THE SUN’S SHINING AND THE FUN AND FRIENDLY LOCALS ARE OUT TO PLAY IN GRACE PERRY’S LIVELY HOMETOWN
* There’s no better way to get to the heart of a city than through the people who live there. Every issue, we ask someone, clearly in love with their city, to take us on a personal tour and tell us what makes it so special. You may feel inspired to visit one day or to rediscover the charms of a city closer to you, but for now just sit back, relax and enjoy some vicarious travel.
How long have you lived in the city?
Since 1989! I was born and raised in Lincoln Park, about a mile from the lake on the city’s north side. I’ve also lived in Boston and New York, but have been back in my hometown for the past four years.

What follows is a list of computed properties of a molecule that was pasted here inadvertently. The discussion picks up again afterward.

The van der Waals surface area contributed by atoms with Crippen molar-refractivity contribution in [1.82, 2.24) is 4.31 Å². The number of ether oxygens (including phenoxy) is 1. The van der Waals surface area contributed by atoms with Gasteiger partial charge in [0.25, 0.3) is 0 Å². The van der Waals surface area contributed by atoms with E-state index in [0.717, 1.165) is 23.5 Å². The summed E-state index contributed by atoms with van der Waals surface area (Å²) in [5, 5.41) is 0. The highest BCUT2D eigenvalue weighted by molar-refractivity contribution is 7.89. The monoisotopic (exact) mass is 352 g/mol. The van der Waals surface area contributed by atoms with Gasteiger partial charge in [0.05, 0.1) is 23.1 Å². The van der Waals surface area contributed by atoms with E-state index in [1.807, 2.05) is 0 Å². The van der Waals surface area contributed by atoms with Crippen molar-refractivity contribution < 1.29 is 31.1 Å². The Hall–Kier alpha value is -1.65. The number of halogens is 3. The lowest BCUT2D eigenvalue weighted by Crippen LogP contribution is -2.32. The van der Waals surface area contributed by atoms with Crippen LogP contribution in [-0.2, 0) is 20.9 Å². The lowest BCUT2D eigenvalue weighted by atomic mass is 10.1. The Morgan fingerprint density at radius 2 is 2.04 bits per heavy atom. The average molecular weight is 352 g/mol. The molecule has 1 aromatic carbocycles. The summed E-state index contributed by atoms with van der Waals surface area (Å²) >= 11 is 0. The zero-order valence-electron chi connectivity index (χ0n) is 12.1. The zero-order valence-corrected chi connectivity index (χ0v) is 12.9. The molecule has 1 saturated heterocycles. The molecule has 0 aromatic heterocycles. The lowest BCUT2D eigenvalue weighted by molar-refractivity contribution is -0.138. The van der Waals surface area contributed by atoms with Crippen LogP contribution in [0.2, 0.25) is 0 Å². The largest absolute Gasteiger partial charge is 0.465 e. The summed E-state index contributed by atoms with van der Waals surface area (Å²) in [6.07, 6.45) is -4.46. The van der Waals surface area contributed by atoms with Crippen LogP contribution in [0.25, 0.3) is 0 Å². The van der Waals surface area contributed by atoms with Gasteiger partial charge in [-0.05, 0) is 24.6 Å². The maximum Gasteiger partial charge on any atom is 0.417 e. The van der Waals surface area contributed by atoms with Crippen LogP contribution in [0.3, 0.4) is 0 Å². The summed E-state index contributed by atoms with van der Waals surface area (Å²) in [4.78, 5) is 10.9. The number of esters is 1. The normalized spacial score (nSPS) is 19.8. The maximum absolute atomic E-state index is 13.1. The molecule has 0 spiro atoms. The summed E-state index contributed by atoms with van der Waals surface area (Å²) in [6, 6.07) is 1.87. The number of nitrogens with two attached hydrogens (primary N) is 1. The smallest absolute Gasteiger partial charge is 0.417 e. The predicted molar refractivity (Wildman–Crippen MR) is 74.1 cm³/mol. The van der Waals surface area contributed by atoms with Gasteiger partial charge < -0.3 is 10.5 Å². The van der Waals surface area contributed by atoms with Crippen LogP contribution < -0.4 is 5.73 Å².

Tell us what makes your city unique.
‘Midwestern nice’ is a complete cliché, but one with absolute truth to it. Chicagoans are totally willing to strike up conversation with strangers – baristas, other beachgoers or other bar patrons. We hold doors and spit out our ‘pleases’ and ‘thank yous’ as our Midwestern mothers have drilled into us since birth.
What’s it like in July?
One word: alive. It’s no secret that Chicago is a frigid place to be in the winter (and the fall... OK, and maybe the spring, too). When summer rolls around, the city explodes with excitement. With music festivals nearly every weekend and easily accessible, in-city beaches, and paletas (Mexican popsicles), the buzz is irresistible.
Favourite time of day and why?
Dusk. I live on the west side of the city, so when the sun sets, the whole skyline is lit up and facing me. Plus, it’s happy hour – Chicagoans are big drinkers, so bars are already popping in the early evenings.